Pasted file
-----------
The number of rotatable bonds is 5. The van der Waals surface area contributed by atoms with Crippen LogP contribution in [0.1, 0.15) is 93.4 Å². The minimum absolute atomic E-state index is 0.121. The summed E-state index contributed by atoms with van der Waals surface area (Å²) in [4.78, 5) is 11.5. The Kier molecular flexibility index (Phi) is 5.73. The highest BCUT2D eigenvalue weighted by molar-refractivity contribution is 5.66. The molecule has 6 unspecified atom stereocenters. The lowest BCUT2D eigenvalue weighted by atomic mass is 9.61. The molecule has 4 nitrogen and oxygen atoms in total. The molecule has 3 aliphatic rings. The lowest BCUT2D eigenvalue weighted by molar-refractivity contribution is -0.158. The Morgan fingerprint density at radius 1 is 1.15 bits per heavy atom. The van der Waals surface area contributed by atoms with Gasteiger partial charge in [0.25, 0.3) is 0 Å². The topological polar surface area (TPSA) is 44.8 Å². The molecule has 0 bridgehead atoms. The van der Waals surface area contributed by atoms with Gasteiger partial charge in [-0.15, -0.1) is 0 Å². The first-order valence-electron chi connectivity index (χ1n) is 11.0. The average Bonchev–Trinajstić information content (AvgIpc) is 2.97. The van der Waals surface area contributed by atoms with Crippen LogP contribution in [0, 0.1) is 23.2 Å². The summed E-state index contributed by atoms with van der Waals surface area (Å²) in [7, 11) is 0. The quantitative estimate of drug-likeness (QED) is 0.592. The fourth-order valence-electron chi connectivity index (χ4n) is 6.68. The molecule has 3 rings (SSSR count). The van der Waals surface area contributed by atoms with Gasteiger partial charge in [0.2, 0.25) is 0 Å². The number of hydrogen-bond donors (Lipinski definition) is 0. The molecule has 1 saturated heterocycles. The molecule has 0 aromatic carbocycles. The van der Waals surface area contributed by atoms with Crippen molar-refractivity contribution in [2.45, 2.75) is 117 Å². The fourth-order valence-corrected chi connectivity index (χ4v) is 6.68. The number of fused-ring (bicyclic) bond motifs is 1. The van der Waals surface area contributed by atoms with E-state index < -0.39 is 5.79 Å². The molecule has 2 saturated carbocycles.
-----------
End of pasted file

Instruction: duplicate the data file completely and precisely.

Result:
The number of rotatable bonds is 5. The van der Waals surface area contributed by atoms with Crippen LogP contribution in [0.1, 0.15) is 93.4 Å². The minimum absolute atomic E-state index is 0.121. The summed E-state index contributed by atoms with van der Waals surface area (Å²) in [4.78, 5) is 11.5. The Kier molecular flexibility index (Phi) is 5.73. The highest BCUT2D eigenvalue weighted by molar-refractivity contribution is 5.66. The molecule has 6 unspecified atom stereocenters. The lowest BCUT2D eigenvalue weighted by atomic mass is 9.61. The molecule has 4 nitrogen and oxygen atoms in total. The molecule has 3 aliphatic rings. The lowest BCUT2D eigenvalue weighted by molar-refractivity contribution is -0.158. The Morgan fingerprint density at radius 1 is 1.15 bits per heavy atom. The van der Waals surface area contributed by atoms with Gasteiger partial charge in [0.25, 0.3) is 0 Å². The topological polar surface area (TPSA) is 44.8 Å². The molecule has 0 bridgehead atoms. The van der Waals surface area contributed by atoms with Gasteiger partial charge in [-0.15, -0.1) is 0 Å². The first-order valence-electron chi connectivity index (χ1n) is 11.0. The average Bonchev–Trinajstić information content (AvgIpc) is 2.97. The van der Waals surface area contributed by atoms with Crippen LogP contribution in [0, 0.1) is 23.2 Å². The summed E-state index contributed by atoms with van der Waals surface area (Å²) in [7, 11) is 0. The quantitative estimate of drug-likeness (QED) is 0.592. The fourth-order valence-electron chi connectivity index (χ4n) is 6.68. The molecule has 3 rings (SSSR count). The van der Waals surface area contributed by atoms with Gasteiger partial charge in [0.2, 0.25) is 0 Å². The number of hydrogen-bond donors (Lipinski definition) is 0. The molecule has 1 saturated heterocycles. The molecule has 0 aromatic carbocycles. The van der Waals surface area contributed by atoms with Crippen molar-refractivity contribution in [2.45, 2.75) is 117 Å². The fourth-order valence-corrected chi connectivity index (χ4v) is 6.68. The number of fused-ring (bicyclic) bond motifs is 1. The van der Waals surface area contributed by atoms with E-state index < -0.39 is 5.79 Å². The molecule has 2 saturated carbocycles.